In essence, the presence of ambiguous loss can have an immobilizing effect that makes it difficult for families to make decisions. Thus, the more acute the ambiguous loss potential – which is particularly common with incapacity planning – the more difficult a hurdle it becomes. And consequently, it is important to think about the implied loss that incapacity planning may raise along with a client’s possible reactions.
For instance, an advisor could look at incapacity planning through the lens of the individuals facing their own potential future incapacity. For those individuals facing Alzheimer’s or dementia, it is common to feel hopelessness, helplessness, anger, and exhaustion. They may not only be afraid of the changes they will ultimately endure, but may also despair over their diminishing ability to perform tasks for which they are responsible, like managing household finances, or to enjoy hobbies, such as playing a musical instrument.
Alternatively, an advisor could look at incapacity planning through the lens of the impact on the key relationship dynamics for the client. Ambiguous loss can cause family conflict, mistrust of authority figures, and anger with professionals, which can complicate the incapacity planning discussion and bring up several complex emotions within a family.
For instance, when creating a will or planning for a healthcare power of attorney, a client may be re-living the loss of the relationship with an estranged child. Clients could also be grieving over more abstract situations, like the misperceived loss of their youth or freedom (even though they are still young and in good health, because the planning process forces them to think about a time when those will be gone). Thus, a client may be completely put off by the mention of establishing an incapacity plan, because they do not want to think of themselves as elderly or in a state of dependence.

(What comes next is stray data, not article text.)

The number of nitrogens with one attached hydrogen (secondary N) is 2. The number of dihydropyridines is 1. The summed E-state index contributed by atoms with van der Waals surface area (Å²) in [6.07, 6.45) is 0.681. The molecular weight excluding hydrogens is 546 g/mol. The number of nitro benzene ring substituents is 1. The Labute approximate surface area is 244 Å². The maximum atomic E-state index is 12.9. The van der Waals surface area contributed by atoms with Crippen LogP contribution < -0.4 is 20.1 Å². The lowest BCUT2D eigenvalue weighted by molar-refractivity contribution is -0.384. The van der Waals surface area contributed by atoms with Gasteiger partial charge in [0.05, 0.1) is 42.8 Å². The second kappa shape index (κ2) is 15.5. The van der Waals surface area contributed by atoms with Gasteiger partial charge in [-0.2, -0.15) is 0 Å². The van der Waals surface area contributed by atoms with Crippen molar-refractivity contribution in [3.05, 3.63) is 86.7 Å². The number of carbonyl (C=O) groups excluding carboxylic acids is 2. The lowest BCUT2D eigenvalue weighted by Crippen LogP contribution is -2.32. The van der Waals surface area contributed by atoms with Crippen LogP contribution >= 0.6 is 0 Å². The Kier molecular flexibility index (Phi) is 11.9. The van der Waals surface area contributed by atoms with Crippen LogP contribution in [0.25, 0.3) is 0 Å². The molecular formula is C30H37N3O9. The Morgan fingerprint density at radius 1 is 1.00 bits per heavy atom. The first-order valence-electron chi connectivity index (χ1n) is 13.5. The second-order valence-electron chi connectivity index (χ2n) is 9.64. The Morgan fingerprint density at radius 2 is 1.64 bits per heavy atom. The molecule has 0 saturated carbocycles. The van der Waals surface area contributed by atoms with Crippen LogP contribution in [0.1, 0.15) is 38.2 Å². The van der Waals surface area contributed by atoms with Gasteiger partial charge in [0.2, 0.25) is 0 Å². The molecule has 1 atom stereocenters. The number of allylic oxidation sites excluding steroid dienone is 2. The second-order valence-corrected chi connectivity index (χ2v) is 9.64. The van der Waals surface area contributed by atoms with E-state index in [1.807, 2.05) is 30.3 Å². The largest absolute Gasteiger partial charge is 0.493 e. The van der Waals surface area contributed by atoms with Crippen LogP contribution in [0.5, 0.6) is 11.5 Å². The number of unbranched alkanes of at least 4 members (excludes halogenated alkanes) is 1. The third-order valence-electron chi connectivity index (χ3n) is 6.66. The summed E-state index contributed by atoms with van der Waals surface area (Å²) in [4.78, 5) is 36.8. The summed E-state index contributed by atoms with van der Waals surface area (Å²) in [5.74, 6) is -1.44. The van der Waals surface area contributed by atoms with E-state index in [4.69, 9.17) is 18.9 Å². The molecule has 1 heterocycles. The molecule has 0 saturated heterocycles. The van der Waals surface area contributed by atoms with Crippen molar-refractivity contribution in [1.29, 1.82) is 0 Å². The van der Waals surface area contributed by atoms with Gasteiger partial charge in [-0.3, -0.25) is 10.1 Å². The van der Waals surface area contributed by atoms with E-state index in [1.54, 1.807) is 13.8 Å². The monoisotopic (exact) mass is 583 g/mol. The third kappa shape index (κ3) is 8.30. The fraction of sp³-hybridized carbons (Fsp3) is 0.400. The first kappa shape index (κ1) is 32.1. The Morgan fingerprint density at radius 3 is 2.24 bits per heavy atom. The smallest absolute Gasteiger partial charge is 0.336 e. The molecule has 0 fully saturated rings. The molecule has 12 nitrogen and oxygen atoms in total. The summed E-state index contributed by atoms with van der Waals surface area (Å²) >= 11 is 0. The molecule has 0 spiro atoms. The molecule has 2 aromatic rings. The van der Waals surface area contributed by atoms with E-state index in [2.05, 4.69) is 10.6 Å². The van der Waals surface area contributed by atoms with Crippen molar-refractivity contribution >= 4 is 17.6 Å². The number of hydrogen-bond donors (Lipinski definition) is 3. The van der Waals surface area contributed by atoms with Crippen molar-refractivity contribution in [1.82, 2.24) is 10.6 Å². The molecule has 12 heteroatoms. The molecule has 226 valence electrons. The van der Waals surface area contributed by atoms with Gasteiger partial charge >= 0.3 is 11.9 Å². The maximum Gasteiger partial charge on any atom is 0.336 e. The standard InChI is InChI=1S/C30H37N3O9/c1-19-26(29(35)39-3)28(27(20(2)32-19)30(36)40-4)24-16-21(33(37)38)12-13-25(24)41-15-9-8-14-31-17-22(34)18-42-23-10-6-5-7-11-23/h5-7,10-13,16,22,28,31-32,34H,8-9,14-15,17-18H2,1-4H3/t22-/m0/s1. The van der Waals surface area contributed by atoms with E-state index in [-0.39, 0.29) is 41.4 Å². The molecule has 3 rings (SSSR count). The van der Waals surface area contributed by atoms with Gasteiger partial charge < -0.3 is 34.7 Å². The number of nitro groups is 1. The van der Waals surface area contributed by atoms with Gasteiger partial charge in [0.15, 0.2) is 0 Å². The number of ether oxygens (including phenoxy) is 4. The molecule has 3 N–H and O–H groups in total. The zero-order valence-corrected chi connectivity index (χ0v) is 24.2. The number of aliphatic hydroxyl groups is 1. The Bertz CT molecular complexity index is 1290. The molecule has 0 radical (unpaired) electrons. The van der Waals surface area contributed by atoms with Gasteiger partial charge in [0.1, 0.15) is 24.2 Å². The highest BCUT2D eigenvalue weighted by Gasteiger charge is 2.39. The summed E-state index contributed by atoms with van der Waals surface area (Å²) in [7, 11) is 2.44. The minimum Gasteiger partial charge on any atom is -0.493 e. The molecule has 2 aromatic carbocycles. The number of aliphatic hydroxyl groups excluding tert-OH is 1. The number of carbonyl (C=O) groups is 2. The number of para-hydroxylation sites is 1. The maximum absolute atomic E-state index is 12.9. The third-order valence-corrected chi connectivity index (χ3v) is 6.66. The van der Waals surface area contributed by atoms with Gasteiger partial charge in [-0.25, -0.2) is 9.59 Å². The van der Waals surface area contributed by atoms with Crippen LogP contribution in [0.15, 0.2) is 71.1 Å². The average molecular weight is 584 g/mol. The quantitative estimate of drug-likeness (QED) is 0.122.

Difficulties with ambiguous loss can be especially challenging for clients that are accustomed to being in control, and who see this as a central identity in their lives. In such instances, an advisor could unknowingly unearth a client’s deepest fears, regrets, and insecurities, all by simply attempting to provide the best financial planning recommendations possible to address an unaddressed need for incapacity planning. The end result may even be clients expressing anger and mistrust of the advisor, that seemingly arise out of nowhere.
From the client’s perspective, those experiencing unrecognized ambiguous loss can often attribute the unsettling feelings that have arisen from their planning session to a belief that they’ve received ‘improper’ recommendations from the advisor or that the advisor is insensitive, and may even accuse the advisor of having another hidden agenda. As financial planning is a relationship-driven practice, a loss of trust that develops between an advisor and client from not properly anticipating an ambiguous loss scenario could pose a major setback, not only for setting up proper incapacity planning, but also for maintaining a strong relationship with the client in general.
What Advisors Can Do To Help Clients Struggling With Ambiguous Loss
Given all of these potential (and common) scenarios where ambiguous loss may arise, the good news is that there are ways for advisors to confront and get through these tough conversations, which support clients and ultimately help them to avoid potentially neglecting to make crucial financial planning decisions.
For instance, “Financial Planning with Ambiguous Loss from Alzheimer’s Disease: Implications, Applications, and Interventions” by Shelitha Smodic, Emily Forst, John Rauschenberger, and Megan McCoy in the Journal of Financial Planning proposes methods to make these interactions easier for advisors, by adapting the intervention methods of noted ambiguous loss pioneer and researcher Pauline Boss to a financial planning practice.
Accordingly, some simple steps from Smodic, et al. to prepare for incapacity planning conversations with clients who may be dealing with ambiguous loss include:
Step 1: Mentally prepare yourself (as the advisor) for the conversation before talking to the client.